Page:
now that i’m back home, i’m working on updating the last batch of gold stock short trade set-ups that i posted back on april 5th. as mentioned that evening, almost all the gold stocks that i looked at had very bearish charts and posted a few of the best looking shorts but that i would update the charts with targets later. the first two charts below are the ABX 2-day and daily charts, followed by the original 2-day chart from april 5th, showing the break of support. sorry for not updating sooner but i just added my targets and the good news is that ABX is trading slightly below T1 (on a likely overshoot) which still offers a slightly better exit.
that brings me to something that i wanted to mention on how i track the results of the trade ideas posted here. i go out of my way to make sure that i do not overstate the gains on the completed trades that successfully hit their target(s). as far as how i calculate gains, keep in mind that there are many variables on potential entry and exit prices on the trade ideas that i post. some trade ideas are posted as set-ups (before they trigger a buy or sell) while i’ll sometimes post a trade idea that i just came across as a active trade.
for trades like the RGR set-up posted yesterday as an active trade (objective short at current levels for an aggressive trader), i will use the price on the chart snap-shot as the entry price. if i find and post an active trade after market hours, like the ABX short trade here, i will use the opening price (assuming there wasn’t a big gap) the following day. as you can see from the 2nd chart below (daily chart) ABX actually opened higher the next day offering a better entry on the short than the closing price on the night i posted it. then it made a re-test of that broken support level a few days later, offering a golden, very objective entry for the trade. however, i will use the opening price as the official entry price, not the re-test.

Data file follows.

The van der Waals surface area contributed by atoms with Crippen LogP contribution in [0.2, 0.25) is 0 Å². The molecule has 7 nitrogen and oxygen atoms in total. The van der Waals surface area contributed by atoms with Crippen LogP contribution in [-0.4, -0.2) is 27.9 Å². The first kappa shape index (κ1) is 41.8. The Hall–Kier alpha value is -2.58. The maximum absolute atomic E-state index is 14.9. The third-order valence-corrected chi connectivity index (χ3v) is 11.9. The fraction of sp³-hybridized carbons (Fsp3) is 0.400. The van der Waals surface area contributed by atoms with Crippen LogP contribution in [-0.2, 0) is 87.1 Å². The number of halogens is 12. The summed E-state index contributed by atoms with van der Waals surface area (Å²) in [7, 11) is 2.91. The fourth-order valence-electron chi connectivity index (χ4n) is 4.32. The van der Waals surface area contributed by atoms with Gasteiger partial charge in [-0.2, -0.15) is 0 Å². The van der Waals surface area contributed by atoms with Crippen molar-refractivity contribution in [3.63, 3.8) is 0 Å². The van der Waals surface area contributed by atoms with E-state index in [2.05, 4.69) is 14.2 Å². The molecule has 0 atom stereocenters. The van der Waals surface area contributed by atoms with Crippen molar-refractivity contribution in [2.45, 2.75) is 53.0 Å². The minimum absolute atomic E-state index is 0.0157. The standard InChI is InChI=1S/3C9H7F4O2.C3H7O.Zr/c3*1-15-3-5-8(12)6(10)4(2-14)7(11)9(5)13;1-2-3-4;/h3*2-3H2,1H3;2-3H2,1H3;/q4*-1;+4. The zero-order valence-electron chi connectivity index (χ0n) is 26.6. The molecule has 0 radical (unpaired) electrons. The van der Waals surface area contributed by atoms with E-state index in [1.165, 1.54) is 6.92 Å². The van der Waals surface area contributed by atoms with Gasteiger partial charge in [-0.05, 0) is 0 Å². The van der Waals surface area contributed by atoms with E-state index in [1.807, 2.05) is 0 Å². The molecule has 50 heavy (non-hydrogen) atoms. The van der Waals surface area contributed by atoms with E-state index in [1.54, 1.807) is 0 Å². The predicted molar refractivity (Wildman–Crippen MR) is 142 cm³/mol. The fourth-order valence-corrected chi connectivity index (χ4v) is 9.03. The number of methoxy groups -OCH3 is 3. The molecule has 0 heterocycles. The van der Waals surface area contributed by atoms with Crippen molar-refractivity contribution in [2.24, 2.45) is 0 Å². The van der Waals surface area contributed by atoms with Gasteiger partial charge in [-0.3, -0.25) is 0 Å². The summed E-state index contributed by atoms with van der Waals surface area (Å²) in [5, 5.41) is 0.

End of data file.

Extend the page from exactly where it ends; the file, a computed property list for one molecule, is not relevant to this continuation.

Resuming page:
for trade set-ups, it can also vary based on the type of pattern. for example, the official entry price on a long set-up that triggers on a breakout above a horizontal resistance line would be either the price just above that level OR if the stock gapped up above it but still offered an objective entry, i would use the opening gap price, which would actually reduce the gain to the price target(s). however, many set-ups, like bullish falling wedges, include upward or downward sloping trendlines as the break-point for the trade the entry point on the trade will depend where prices finally cross above or below that sloping trendline.
there are a virtually unlimited numbers of other factors and variables and i do my best to accurately report the gains on the trade ideas posted here. keep in mind that even trying my best not to overstate the returns on these trades, these returns are very unlikely to replicate what any professional traders, myself included, will realize. in the real world, many factors such as commissions, slippage, the occasional order not being filled to to errors, emotions second guessing entries/exits, etc… all come into play which more often than not, have a detrimental impact on performance. yes, those negative factors tend to diminish with experience but some of those can not be completely eliminated from trading or investing.